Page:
So where, finally, does Carson City fit into all this?
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Carson City (CC hereinafter) was released in 2009 and designed by Xavier Georges, whose main credits aside from CC are 2010’s Troyes and Ginkopolis from 2012, and various expansions and new editions of all three.
CC was a blending of three main mechanics: role selection to draft special abilities at the beginning of the round, worker placement to assign actions, and tile laying to build your Wild West town. Everything meshed together neatly and thematically, and I think it still stands out as a great design.
Georges was probably inspired by the 2015 Big Box treatment to revisit his creation and see what he could do with it. His choices are fascinating. CC:TCG is essentially one big card-drafting game, with bidding replacing worker placement as the “meat” of the game. The game is now split into two Eras of nine rounds each. In each round a certain number of terrain cards (depending on the number of players) and one character card (whose function replaces role selection from CC) are up for bidding. Players bid simultaneously using individual decks numbered from one to nine; each player’s cards are in a different suit, to help resolve ties. Highest bid gets first choice, followed by each of the other bids in order. The second-Era choices are generally higher-powered, so you need to set yourself up in the first half to cash in in the second–but be flexible enough to switch strategies if the cards you need don’t come up.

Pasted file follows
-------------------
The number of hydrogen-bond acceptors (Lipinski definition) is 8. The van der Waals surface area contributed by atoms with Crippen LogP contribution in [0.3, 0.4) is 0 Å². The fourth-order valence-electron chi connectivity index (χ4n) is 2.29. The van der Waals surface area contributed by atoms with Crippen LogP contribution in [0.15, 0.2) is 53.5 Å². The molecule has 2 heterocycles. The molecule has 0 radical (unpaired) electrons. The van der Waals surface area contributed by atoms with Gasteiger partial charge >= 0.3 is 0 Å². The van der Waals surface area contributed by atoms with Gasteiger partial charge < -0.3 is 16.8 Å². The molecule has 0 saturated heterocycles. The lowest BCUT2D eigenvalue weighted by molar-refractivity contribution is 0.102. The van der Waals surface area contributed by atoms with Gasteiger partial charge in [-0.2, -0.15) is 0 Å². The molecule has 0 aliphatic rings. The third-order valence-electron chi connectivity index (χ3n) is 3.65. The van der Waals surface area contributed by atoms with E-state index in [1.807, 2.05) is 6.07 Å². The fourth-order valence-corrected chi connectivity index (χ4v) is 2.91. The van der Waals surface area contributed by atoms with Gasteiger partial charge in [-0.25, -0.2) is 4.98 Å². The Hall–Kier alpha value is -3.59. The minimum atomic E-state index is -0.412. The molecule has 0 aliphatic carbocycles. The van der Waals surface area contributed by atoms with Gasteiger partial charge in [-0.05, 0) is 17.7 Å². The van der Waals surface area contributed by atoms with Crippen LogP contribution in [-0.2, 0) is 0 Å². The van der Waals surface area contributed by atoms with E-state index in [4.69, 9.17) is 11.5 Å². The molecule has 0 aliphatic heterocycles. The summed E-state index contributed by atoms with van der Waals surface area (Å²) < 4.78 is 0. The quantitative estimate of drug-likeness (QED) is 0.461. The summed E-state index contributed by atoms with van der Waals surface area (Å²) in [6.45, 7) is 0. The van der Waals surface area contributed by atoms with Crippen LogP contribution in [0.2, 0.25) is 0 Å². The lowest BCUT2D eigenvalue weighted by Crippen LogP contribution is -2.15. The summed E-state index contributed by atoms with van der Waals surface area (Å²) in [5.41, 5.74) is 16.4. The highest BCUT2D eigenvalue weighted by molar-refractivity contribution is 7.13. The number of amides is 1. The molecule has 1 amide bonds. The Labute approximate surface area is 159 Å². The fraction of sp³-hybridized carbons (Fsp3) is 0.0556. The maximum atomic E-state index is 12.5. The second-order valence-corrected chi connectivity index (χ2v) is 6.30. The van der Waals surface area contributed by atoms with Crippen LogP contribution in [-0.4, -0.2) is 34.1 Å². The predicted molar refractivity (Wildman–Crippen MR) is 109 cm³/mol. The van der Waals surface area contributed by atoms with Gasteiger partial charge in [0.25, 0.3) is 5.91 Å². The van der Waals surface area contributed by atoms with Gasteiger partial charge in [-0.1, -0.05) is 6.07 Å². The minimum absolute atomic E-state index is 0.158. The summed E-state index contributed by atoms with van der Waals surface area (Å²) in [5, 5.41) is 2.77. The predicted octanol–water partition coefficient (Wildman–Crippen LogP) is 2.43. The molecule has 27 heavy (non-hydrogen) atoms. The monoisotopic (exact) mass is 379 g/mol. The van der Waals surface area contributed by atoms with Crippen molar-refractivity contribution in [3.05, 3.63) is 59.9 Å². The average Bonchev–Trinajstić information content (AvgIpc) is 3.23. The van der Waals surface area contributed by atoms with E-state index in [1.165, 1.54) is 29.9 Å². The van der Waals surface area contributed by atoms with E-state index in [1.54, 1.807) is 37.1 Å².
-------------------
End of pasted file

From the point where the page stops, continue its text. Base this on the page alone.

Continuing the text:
After bidding, players who won terrain cards must add them to their town. As in CC, there are many paths to victory. You can try to go heavy on mines, or ranches, or different town buildings, each of which scores differently. Sometimes adjacency matters, sometimes not. You can overlay terrain cards on top of each other (thereby upgrading certain kinds of buildings)–and in fact you generally will have to do so since your final town cannot be bigger than four cards high and four cards wide.
Character cards stay to the side of your town and have different powers. A couple are just worth victory points, but most of them are very useful–depending on what path to victory you have chosen.
CC:TCG must always be played by a minimum of four (to a maximum of six) players, which some might see as a disadvantage. For me the coolest part of the game is how simply Georges has incorporated bot play to take the place of missing players, which means solo and two-player play is not only a snap but extremely challenging–especially since you can tweak the challenge level of your artificial opponents so easily. It really is genius, and a real selling point.
My only complaints about the game are three and they’re minor. One is that the iconography on the tiles, rules, and player aids is a wee bit too small for my ancient eyes, but I’m sure you young’uns won’t have a problem. Second is the scoring, which some will find a bit cumbersome–it is practically Agricola-like–but I think it’s worth it. Third and most annoying is the insert, which is useless (as usual), so be prepared to toss it and bag your cards.
Overall as you can see, I’m kind of in love with this game, even without the cowboy meeples and gunfights. BGG seems to agree: CC:TCG rates a 7.1 versus CC’s 7.3, which makes it one of the more popular cardaptations, up there with San Juan, Dark Souls, and Castles of Burgundy: TCG. If you’ve never played the original, don’t let that stop you from trying this. And if you have, well, need I say more wink wink nudge nudge.
Congratulations to Xavier Georges for refusing to settle for mediocrity and instead embracing the challenge of the limitations of distilling everything down to a couple of hundred cards.
Now about those dice games…